Shakespeare gives the reader the opportunity to view the timeless duplicity of a politician in Prince Hal of Henry IV, Part 1. Instead of presenting a rather common hero, Shakespeare sharpens the both sides of the sword and makes Hal a deceitful prince. In order to portray accurately the treachery and fickleness of Hal, Shakespeare must provide Hal with models to follow, rivals to defeat, and a populace to convince. Although Hal would not have to grovel for votes from England's populace to become king, he does understand the problems of being an unpopular ruler from witnessing his father's problems. So Hal needs to persuade a general population that he is competent in order to remain a king once he has obtained the throne. Shakespeare wants the play to seem sympathetic to Hal, and he wants Hal to convince the audience (populace) himself.
Therefore, Hal's fraudulence is hidden in undertones and slips of the tongue which he makes throughout the play. The first indication of this comes at his soliloquy in Act 2, Scene 1. It would be impossible for a reasonable man to have boozed and bummed all of his teen years and suddenly renounce his life and become reborn. There is an amoral quality to Hal that allows him to change allegiances as political winds would call it wise. But it is not just amorality that makes Hal a politician - he desires power as well. His amorality culminates in his eulogies for Hotspur and falstaff ">Falstaff with the greatest grasp of power he makes in the play. After he gives them and Falstaff is found alive, he realizes that he has made a slight blunder and backs off a bit, allowing Falstaff some room to remain. But while he delivers them, he is at his best, being the worst. His basic behavior appears king-like, but the subtleties show his utter disregard for those who love him and his calculating mind making political estimates so that he can secure the throne.
Even though Hal is an amoral huckster , he must be able to convince others of his worthiness for the play to work. Therefore, Shakespeare must spend most of Hal's speeches using a convincing tone. He will use the overtones and most of the direct meanings of what Hal says to convey a thoughtful prince; he will use the undertones and occasional slips to give insight to the reality of Hal's persona. In order to understand fully why Hal's eulogies are a culmination of his quest for power, one must examine how he uses them to gain favor from the public.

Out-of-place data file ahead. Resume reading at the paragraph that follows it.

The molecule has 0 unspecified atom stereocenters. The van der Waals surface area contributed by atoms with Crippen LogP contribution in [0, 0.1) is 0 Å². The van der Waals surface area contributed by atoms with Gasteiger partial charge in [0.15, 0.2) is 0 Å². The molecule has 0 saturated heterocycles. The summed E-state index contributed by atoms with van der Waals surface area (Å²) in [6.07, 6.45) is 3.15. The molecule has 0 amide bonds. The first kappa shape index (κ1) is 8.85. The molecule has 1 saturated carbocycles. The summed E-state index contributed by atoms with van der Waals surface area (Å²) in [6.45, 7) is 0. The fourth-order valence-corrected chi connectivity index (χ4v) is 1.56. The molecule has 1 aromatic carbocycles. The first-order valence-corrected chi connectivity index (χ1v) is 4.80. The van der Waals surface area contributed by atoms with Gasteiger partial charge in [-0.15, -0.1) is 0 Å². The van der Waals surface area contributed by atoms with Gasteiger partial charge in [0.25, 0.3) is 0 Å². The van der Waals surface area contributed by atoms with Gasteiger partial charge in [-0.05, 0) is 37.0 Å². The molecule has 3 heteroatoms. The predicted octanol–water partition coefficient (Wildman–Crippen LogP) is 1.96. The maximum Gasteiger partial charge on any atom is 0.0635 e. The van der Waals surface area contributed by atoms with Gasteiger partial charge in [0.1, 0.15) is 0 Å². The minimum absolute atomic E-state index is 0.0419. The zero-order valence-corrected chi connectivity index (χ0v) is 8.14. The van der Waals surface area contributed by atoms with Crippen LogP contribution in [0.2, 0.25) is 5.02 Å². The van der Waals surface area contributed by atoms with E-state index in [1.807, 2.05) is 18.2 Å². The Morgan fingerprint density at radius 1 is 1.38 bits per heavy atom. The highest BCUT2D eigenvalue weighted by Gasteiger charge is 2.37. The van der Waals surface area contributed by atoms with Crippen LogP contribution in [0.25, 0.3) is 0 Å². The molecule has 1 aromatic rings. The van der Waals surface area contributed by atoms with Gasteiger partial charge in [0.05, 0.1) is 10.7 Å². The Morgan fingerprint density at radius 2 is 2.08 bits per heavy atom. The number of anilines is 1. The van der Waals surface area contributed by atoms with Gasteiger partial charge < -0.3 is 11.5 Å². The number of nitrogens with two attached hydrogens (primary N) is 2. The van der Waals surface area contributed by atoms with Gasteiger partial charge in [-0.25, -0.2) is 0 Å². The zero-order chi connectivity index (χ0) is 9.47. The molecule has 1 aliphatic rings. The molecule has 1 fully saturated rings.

After killing Hotspur, a respected rival, Prince Hal closes the chapter on him elegantly. He starts by finishing the sentence that Hotspur began, and philosophizes a bit about the deadly sin that did him in:
A kingdom for [your ambition] was too small a bound,
But now two paces of the vilest earth
Is room enough.
Hal clearly shows his countrymen that he knows greed is bad, and to look out for what happens if one gets too gluttonous. It is the speech of royalty, carefully phrased and in iambic pentameter. Hal has clearly come into his own here, and delivers a chastising almost worthy of a king. Then he continues, praising Hotspur for his virtues, for it is important to pay homage to duties done for the king. And finally, Hal promises not to "remember" Hotspur's treason. (V:4:103)
Of Falstaff, Hal has little to say. Because he has "reformed" his ways, Falstaff ranks only as an "old acquaintance." (V:4:104) Hal reluctantly acknowledges that he would have grieved for Falstaff - "I should have a heavy miss of thee / If I were much in love with vanity" - if he had not reformed. (V:4:107) Hal takes Falstaff's death in course, accepts it, and moves on. He is now a Prince, and it seems like his thoughts and actions are on high.
But Hal's thoughts aren't on high moral ground. He's a manipulative man whose only goal is power. If he really had respect for Hotspur, his first line in eulogy would not be referencing Percy's digestion by worms. If Hal cared for homage, he would not feel the need to cry triumphantly, "How much art thou shrunk!" which cannot be construed as anything but a disturbing view into Hal's immediate emotion. (V:4:90) He's gleeful because now he